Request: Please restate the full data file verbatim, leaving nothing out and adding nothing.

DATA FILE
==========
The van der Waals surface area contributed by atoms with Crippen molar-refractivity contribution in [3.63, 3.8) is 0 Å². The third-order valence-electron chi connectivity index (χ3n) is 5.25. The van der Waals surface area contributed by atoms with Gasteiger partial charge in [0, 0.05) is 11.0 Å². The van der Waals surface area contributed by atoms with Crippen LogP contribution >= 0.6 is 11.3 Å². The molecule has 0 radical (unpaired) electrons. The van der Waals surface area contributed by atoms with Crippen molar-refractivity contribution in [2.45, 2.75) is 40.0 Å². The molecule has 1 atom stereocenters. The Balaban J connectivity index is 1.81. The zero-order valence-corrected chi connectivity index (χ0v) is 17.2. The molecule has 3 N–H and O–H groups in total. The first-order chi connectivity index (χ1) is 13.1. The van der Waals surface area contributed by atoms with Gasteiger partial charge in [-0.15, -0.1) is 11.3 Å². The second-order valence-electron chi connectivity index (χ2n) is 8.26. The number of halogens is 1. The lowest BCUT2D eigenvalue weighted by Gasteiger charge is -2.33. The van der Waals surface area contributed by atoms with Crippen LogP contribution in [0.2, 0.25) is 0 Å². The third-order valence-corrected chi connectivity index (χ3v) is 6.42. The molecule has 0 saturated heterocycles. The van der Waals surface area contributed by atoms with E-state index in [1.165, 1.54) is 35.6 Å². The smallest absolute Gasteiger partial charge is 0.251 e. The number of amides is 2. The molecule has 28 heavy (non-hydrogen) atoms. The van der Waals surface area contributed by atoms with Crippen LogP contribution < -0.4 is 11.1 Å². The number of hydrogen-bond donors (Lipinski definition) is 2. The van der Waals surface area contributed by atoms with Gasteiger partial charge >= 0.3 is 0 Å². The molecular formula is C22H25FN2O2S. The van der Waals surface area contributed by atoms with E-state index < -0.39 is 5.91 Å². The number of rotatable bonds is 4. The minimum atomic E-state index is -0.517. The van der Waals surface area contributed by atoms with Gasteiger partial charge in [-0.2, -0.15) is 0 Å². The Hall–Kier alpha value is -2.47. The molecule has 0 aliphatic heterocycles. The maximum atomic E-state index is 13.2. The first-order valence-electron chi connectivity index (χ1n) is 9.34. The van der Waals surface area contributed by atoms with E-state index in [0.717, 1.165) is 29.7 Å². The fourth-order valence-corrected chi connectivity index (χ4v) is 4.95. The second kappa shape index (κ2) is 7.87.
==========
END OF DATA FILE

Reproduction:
The van der Waals surface area contributed by atoms with Crippen molar-refractivity contribution in [3.63, 3.8) is 0 Å². The third-order valence-electron chi connectivity index (χ3n) is 5.25. The van der Waals surface area contributed by atoms with Gasteiger partial charge in [0, 0.05) is 11.0 Å². The van der Waals surface area contributed by atoms with Crippen LogP contribution >= 0.6 is 11.3 Å². The molecule has 0 radical (unpaired) electrons. The van der Waals surface area contributed by atoms with Crippen molar-refractivity contribution in [2.45, 2.75) is 40.0 Å². The molecule has 1 atom stereocenters. The Balaban J connectivity index is 1.81. The zero-order valence-corrected chi connectivity index (χ0v) is 17.2. The molecule has 3 N–H and O–H groups in total. The first-order chi connectivity index (χ1) is 13.1. The van der Waals surface area contributed by atoms with Gasteiger partial charge in [-0.15, -0.1) is 11.3 Å². The second-order valence-electron chi connectivity index (χ2n) is 8.26. The number of halogens is 1. The lowest BCUT2D eigenvalue weighted by Gasteiger charge is -2.33. The van der Waals surface area contributed by atoms with Crippen LogP contribution in [0.2, 0.25) is 0 Å². The third-order valence-corrected chi connectivity index (χ3v) is 6.42. The molecule has 0 saturated heterocycles. The van der Waals surface area contributed by atoms with E-state index in [1.165, 1.54) is 35.6 Å². The smallest absolute Gasteiger partial charge is 0.251 e. The number of amides is 2. The molecule has 28 heavy (non-hydrogen) atoms. The van der Waals surface area contributed by atoms with Crippen LogP contribution < -0.4 is 11.1 Å². The number of hydrogen-bond donors (Lipinski definition) is 2. The van der Waals surface area contributed by atoms with Gasteiger partial charge >= 0.3 is 0 Å². The molecular formula is C22H25FN2O2S. The van der Waals surface area contributed by atoms with E-state index < -0.39 is 5.91 Å². The number of rotatable bonds is 4. The minimum atomic E-state index is -0.517. The van der Waals surface area contributed by atoms with Gasteiger partial charge in [-0.2, -0.15) is 0 Å². The Hall–Kier alpha value is -2.47. The molecule has 0 aliphatic heterocycles. The maximum atomic E-state index is 13.2. The first-order valence-electron chi connectivity index (χ1n) is 9.34. The van der Waals surface area contributed by atoms with E-state index in [0.717, 1.165) is 29.7 Å². The fourth-order valence-corrected chi connectivity index (χ4v) is 4.95. The second kappa shape index (κ2) is 7.87.